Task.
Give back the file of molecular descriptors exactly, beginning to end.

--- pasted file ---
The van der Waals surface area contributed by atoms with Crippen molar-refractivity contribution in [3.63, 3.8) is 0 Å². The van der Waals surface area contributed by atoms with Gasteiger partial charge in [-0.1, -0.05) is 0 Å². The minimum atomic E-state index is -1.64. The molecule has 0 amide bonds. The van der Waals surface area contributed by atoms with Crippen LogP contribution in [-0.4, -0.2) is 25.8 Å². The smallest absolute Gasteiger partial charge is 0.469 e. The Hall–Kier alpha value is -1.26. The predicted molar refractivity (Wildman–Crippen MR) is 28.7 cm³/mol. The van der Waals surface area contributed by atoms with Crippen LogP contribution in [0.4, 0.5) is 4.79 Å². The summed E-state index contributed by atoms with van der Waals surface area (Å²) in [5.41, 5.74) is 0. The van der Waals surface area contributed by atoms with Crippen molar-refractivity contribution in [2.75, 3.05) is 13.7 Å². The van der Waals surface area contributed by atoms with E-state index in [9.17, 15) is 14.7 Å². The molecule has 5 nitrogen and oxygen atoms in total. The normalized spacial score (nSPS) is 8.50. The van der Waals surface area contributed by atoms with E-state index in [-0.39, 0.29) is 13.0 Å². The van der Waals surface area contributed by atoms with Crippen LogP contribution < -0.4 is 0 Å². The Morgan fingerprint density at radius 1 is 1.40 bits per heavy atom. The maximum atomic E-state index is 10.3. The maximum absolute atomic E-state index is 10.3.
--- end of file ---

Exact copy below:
The van der Waals surface area contributed by atoms with Crippen molar-refractivity contribution in [3.63, 3.8) is 0 Å². The van der Waals surface area contributed by atoms with Gasteiger partial charge in [-0.1, -0.05) is 0 Å². The minimum atomic E-state index is -1.64. The molecule has 0 amide bonds. The van der Waals surface area contributed by atoms with Crippen LogP contribution in [-0.4, -0.2) is 25.8 Å². The smallest absolute Gasteiger partial charge is 0.469 e. The Hall–Kier alpha value is -1.26. The predicted molar refractivity (Wildman–Crippen MR) is 28.7 cm³/mol. The van der Waals surface area contributed by atoms with Crippen LogP contribution in [0.4, 0.5) is 4.79 Å². The summed E-state index contributed by atoms with van der Waals surface area (Å²) in [5.41, 5.74) is 0. The van der Waals surface area contributed by atoms with Crippen molar-refractivity contribution in [2.75, 3.05) is 13.7 Å². The van der Waals surface area contributed by atoms with E-state index in [9.17, 15) is 14.7 Å². The molecule has 5 nitrogen and oxygen atoms in total. The normalized spacial score (nSPS) is 8.50. The van der Waals surface area contributed by atoms with E-state index in [-0.39, 0.29) is 13.0 Å². The van der Waals surface area contributed by atoms with Crippen LogP contribution < -0.4 is 0 Å². The Morgan fingerprint density at radius 1 is 1.40 bits per heavy atom. The maximum atomic E-state index is 10.3. The maximum absolute atomic E-state index is 10.3.